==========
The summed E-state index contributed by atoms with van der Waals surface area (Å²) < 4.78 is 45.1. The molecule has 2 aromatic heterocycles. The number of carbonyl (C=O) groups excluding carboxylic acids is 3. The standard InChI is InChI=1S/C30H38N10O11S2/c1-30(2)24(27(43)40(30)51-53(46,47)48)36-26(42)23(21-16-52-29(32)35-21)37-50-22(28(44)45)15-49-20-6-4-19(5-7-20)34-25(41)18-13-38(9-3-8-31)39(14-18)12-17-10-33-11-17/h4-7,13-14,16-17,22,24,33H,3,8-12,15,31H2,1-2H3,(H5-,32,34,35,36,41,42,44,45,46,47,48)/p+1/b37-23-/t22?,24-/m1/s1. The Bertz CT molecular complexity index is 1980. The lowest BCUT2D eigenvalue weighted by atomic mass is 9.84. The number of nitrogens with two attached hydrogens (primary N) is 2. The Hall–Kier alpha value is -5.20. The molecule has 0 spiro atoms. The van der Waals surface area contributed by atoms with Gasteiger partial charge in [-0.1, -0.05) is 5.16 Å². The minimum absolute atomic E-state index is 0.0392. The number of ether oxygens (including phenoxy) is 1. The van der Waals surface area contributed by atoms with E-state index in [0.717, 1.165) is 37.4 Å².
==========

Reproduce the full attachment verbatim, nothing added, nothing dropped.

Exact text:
The summed E-state index contributed by atoms with van der Waals surface area (Å²) < 4.78 is 45.1. The molecule has 2 aromatic heterocycles. The number of carbonyl (C=O) groups excluding carboxylic acids is 3. The standard InChI is InChI=1S/C30H38N10O11S2/c1-30(2)24(27(43)40(30)51-53(46,47)48)36-26(42)23(21-16-52-29(32)35-21)37-50-22(28(44)45)15-49-20-6-4-19(5-7-20)34-25(41)18-13-38(9-3-8-31)39(14-18)12-17-10-33-11-17/h4-7,13-14,16-17,22,24,33H,3,8-12,15,31H2,1-2H3,(H5-,32,34,35,36,41,42,44,45,46,47,48)/p+1/b37-23-/t22?,24-/m1/s1. The Bertz CT molecular complexity index is 1980. The lowest BCUT2D eigenvalue weighted by atomic mass is 9.84. The number of nitrogens with two attached hydrogens (primary N) is 2. The Hall–Kier alpha value is -5.20. The molecule has 0 spiro atoms. The van der Waals surface area contributed by atoms with Gasteiger partial charge in [-0.1, -0.05) is 5.16 Å². The minimum absolute atomic E-state index is 0.0392. The number of ether oxygens (including phenoxy) is 1. The van der Waals surface area contributed by atoms with E-state index in [0.717, 1.165) is 37.4 Å².